Two Days at Hotshot School

Forest fires like this one destroy 4 million acres each year. We train with the elite force in charge of putting them out.

by Photo: Karen Wattenmaker

BAPTISM BY FIRE
Despite recent advances, controlling a forest fire still requires hotshots on the ground, sometimes battling it from just feet away.
Photo: Karen Wattenmaker

Ten minutes. That's all it takes for the fire to jump from the far ridge to within spitting distance. With no time to escape, and little chance of rescue, the order comes: "Deploy fire shelters!" I drop my pack and rip open my one-person heat shield as the fire closes in.

It never comes-this is only an exercise. I'm in Augusta Springs, Virginia, training with 20 "hotshots"-elite federal firefighters specially trained to control forest fires (the U.S. Forest Service employs 1,800 nationwide). When a fire strikes-as 100,000 do across the United States every year-it's the hotshots' job to hike in and put it out.

"We're the ground infantry," explains one, who goes on to jokingly emphasize the difference between hotshots and highly publicized smokejumpers. "They call us in when those media hogs mess up."

Despite advances in flame retardants and satellite imagery that anticipates a fire's movement, fighting forest fires is still a decidedly low-tech game. The primary tool: fire lines, strips of land cleared of flammable materials like trees and shrubs. There are no tricks here-just hard work. Perhaps that's why, as soon as I arrive, they whisk me off on a 5-mile run, stopping every 5 minutes for push-ups. Later on we do pull-ups between lectures on fire strategy. But all that is prelude to today.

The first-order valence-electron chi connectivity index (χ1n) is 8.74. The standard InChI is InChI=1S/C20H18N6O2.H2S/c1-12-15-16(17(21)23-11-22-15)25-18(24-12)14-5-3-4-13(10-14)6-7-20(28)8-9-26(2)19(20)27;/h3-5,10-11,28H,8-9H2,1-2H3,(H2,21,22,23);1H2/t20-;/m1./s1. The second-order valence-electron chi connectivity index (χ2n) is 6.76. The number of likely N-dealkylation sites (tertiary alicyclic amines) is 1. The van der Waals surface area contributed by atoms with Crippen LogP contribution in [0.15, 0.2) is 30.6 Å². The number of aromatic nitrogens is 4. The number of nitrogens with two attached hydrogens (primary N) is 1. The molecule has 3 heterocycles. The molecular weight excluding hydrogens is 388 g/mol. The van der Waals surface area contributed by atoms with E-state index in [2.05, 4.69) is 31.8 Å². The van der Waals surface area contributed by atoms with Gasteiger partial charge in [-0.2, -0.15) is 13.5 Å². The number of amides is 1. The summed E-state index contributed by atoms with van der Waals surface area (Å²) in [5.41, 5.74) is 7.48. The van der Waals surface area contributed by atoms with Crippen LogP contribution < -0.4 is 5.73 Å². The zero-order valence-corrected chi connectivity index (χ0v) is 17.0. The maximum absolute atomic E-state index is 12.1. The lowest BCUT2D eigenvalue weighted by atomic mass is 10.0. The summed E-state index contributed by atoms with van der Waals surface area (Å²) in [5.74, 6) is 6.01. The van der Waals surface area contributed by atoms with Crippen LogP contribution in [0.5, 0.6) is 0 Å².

I show up early in full hotshot regalia-fire-resistant pants and shirt, rugged leather boots, a hard hat, leather gloves, and an equipment-laden backpack-and immediately we're off to the backcountry. I carry a Pochna-a collapsible hoe for digging and clearing. Others carry chainsaws, leaf blowers, and a collection of custom-made tools including Pulaskis (combination ax and hoe) and McLouds (combination rake and hoe). We clear a 100-yard strip of forest in 2 hours. Then the imaginary fire comes. I'm exhausted.

But these guys are just warming up for the long fire season ahead. What keeps them motivated? "Part of it is a primal urge to fight fires," says Paul Johnson, who heads the Augusta crew. "And then there's the gratification of community service, but mostly I love the adventure-you just never know what tomorrow will bring."

Want to learn more? Watch Nova's Fire Wars, airing May 7 on PBS. The 2-hour documentary follows a hotshot team during the summer of 2000, one of the most destructive fire seasons in history.